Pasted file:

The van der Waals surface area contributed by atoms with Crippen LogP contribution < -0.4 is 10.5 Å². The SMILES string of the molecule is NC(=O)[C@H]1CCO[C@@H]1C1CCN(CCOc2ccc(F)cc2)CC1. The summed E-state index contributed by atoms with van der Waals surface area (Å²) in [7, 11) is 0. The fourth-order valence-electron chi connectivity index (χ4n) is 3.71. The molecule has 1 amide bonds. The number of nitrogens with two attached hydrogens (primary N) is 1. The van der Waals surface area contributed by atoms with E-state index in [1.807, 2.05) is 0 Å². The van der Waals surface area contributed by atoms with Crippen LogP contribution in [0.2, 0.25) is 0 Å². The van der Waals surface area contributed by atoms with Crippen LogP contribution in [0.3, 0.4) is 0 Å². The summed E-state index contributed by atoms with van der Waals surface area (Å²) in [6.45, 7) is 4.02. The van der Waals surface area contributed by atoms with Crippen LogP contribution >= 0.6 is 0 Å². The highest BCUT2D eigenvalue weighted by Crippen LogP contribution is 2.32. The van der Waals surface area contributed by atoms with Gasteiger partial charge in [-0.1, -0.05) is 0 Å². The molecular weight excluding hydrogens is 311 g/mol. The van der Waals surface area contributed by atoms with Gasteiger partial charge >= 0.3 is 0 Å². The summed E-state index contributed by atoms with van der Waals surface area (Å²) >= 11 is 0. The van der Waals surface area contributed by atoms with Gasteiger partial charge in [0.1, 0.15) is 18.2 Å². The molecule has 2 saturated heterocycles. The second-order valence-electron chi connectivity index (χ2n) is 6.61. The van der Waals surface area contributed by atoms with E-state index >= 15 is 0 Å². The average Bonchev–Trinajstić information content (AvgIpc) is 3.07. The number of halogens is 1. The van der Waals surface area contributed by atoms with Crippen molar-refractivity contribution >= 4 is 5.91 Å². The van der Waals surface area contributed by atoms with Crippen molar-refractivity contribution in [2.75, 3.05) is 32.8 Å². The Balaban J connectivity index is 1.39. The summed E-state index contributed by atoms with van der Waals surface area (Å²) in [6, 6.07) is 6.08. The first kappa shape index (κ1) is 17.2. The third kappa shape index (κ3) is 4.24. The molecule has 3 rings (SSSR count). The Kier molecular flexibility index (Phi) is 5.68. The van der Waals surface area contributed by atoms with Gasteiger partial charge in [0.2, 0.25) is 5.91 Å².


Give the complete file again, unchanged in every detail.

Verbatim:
The van der Waals surface area contributed by atoms with Crippen LogP contribution < -0.4 is 10.5 Å². The SMILES string of the molecule is NC(=O)[C@H]1CCO[C@@H]1C1CCN(CCOc2ccc(F)cc2)CC1. The summed E-state index contributed by atoms with van der Waals surface area (Å²) in [7, 11) is 0. The fourth-order valence-electron chi connectivity index (χ4n) is 3.71. The molecule has 1 amide bonds. The number of nitrogens with two attached hydrogens (primary N) is 1. The van der Waals surface area contributed by atoms with E-state index in [1.807, 2.05) is 0 Å². The van der Waals surface area contributed by atoms with Crippen LogP contribution in [0.2, 0.25) is 0 Å². The van der Waals surface area contributed by atoms with Crippen LogP contribution in [0.3, 0.4) is 0 Å². The summed E-state index contributed by atoms with van der Waals surface area (Å²) in [6.45, 7) is 4.02. The van der Waals surface area contributed by atoms with Crippen LogP contribution >= 0.6 is 0 Å². The highest BCUT2D eigenvalue weighted by Crippen LogP contribution is 2.32. The van der Waals surface area contributed by atoms with Gasteiger partial charge in [-0.1, -0.05) is 0 Å². The molecular weight excluding hydrogens is 311 g/mol. The van der Waals surface area contributed by atoms with Gasteiger partial charge >= 0.3 is 0 Å². The summed E-state index contributed by atoms with van der Waals surface area (Å²) >= 11 is 0. The van der Waals surface area contributed by atoms with Gasteiger partial charge in [0.1, 0.15) is 18.2 Å². The molecule has 2 saturated heterocycles. The second-order valence-electron chi connectivity index (χ2n) is 6.61. The van der Waals surface area contributed by atoms with E-state index >= 15 is 0 Å². The average Bonchev–Trinajstić information content (AvgIpc) is 3.07. The number of halogens is 1. The van der Waals surface area contributed by atoms with Crippen molar-refractivity contribution >= 4 is 5.91 Å². The van der Waals surface area contributed by atoms with Crippen molar-refractivity contribution in [2.75, 3.05) is 32.8 Å². The Balaban J connectivity index is 1.39. The summed E-state index contributed by atoms with van der Waals surface area (Å²) in [6, 6.07) is 6.08. The first kappa shape index (κ1) is 17.2. The third kappa shape index (κ3) is 4.24. The molecule has 3 rings (SSSR count). The Kier molecular flexibility index (Phi) is 5.68. The van der Waals surface area contributed by atoms with Gasteiger partial charge in [0.2, 0.25) is 5.91 Å².